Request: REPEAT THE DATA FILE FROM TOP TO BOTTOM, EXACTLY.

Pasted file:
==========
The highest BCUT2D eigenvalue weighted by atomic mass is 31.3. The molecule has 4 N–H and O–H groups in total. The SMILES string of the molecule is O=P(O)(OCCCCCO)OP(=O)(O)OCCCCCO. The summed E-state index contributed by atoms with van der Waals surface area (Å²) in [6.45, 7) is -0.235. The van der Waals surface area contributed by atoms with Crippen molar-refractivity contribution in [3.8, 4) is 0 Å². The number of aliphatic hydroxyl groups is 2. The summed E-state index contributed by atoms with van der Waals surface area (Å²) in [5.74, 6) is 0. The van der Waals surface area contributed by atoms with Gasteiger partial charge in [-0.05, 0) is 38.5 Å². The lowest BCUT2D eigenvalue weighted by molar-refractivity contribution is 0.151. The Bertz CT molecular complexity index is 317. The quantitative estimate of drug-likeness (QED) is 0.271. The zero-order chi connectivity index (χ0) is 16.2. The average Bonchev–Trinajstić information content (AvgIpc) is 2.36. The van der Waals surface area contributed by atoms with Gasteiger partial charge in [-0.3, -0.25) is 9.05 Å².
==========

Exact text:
The highest BCUT2D eigenvalue weighted by atomic mass is 31.3. The molecule has 4 N–H and O–H groups in total. The SMILES string of the molecule is O=P(O)(OCCCCCO)OP(=O)(O)OCCCCCO. The summed E-state index contributed by atoms with van der Waals surface area (Å²) in [6.45, 7) is -0.235. The van der Waals surface area contributed by atoms with Crippen molar-refractivity contribution in [3.8, 4) is 0 Å². The number of aliphatic hydroxyl groups is 2. The summed E-state index contributed by atoms with van der Waals surface area (Å²) in [5.74, 6) is 0. The van der Waals surface area contributed by atoms with Gasteiger partial charge in [-0.05, 0) is 38.5 Å². The lowest BCUT2D eigenvalue weighted by molar-refractivity contribution is 0.151. The Bertz CT molecular complexity index is 317. The quantitative estimate of drug-likeness (QED) is 0.271. The zero-order chi connectivity index (χ0) is 16.2. The average Bonchev–Trinajstić information content (AvgIpc) is 2.36. The van der Waals surface area contributed by atoms with Gasteiger partial charge in [-0.3, -0.25) is 9.05 Å².